State Department spokesman says the system will not be online before next week.
Thousands of travelers may face frustrating delays in visiting the United States in coming weeks because of a technical failure that halted U.S. visa processing around the world.
A team of about 100 computer experts is working to resolve a hardware failure that emerged at a State Department facility in the U.S. on June 9, but State Department officials have acknowledged that full service will not be resumed this week.
About 50,000 applications for U.S. visas are received daily at American embassies and consulates around the world. And while the summer vacation time is busy, the system cranks up into overload toward August when tens of thousands of students begin to flood to U.S. shores.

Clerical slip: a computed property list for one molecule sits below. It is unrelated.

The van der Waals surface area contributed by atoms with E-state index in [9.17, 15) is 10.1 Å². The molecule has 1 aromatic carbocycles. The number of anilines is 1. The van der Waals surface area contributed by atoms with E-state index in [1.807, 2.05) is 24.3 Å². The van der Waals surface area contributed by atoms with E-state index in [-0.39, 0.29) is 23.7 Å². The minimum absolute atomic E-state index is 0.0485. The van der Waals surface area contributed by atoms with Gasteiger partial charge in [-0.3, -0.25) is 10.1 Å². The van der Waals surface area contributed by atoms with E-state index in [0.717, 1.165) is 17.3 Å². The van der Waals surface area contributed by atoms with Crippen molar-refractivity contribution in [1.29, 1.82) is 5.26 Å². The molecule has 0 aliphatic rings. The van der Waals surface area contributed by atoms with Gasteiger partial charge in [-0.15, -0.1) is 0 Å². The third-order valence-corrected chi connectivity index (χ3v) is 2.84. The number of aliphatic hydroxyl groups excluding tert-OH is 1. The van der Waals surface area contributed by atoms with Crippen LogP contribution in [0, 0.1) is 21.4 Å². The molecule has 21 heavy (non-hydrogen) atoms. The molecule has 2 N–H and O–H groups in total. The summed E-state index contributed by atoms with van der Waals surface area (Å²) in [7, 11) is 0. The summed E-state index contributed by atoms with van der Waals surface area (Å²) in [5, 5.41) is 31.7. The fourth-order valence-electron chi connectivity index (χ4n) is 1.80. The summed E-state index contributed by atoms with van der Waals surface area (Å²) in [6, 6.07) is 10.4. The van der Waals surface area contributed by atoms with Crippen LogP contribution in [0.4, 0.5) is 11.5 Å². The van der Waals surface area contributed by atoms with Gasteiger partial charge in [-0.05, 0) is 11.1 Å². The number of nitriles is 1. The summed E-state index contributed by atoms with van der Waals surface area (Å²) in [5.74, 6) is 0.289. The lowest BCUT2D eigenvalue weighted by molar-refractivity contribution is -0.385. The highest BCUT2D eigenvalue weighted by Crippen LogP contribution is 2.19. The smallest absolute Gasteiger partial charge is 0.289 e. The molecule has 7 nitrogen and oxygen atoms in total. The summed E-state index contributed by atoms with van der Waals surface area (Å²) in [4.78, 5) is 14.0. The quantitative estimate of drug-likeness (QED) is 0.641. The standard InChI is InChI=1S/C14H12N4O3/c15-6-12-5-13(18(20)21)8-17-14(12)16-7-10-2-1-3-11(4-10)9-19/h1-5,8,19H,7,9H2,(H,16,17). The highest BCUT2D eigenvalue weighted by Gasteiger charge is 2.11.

“We don’t expect that the system will be online before next week. I can’t give you any more specific detail with respect to timing on that,” State Department spokesman John Kirby said on Wednesday. “This is a global issue and we’re working around the clock to fix it.”
The hardware failure is preventing the “processing and transmitting the mandatory security-related biometric data checks,” Kirby added.
While the U.S. regretted the inconvenience “this is very much a security issue and that’s why we’re taking it so seriously.”
Some solutions are being worked on and on Wednesday about 250 Mexican workers “urgently needed to help with the harvests” and who had already been given visas in the past were issued with the right permits to enter the country, a senior State Department official told AFP. “We anticipate that several hundred more will receive visas this week,” he added.
Last summer a different technical glitch related to a software patch also hit the U.S. visa processing system.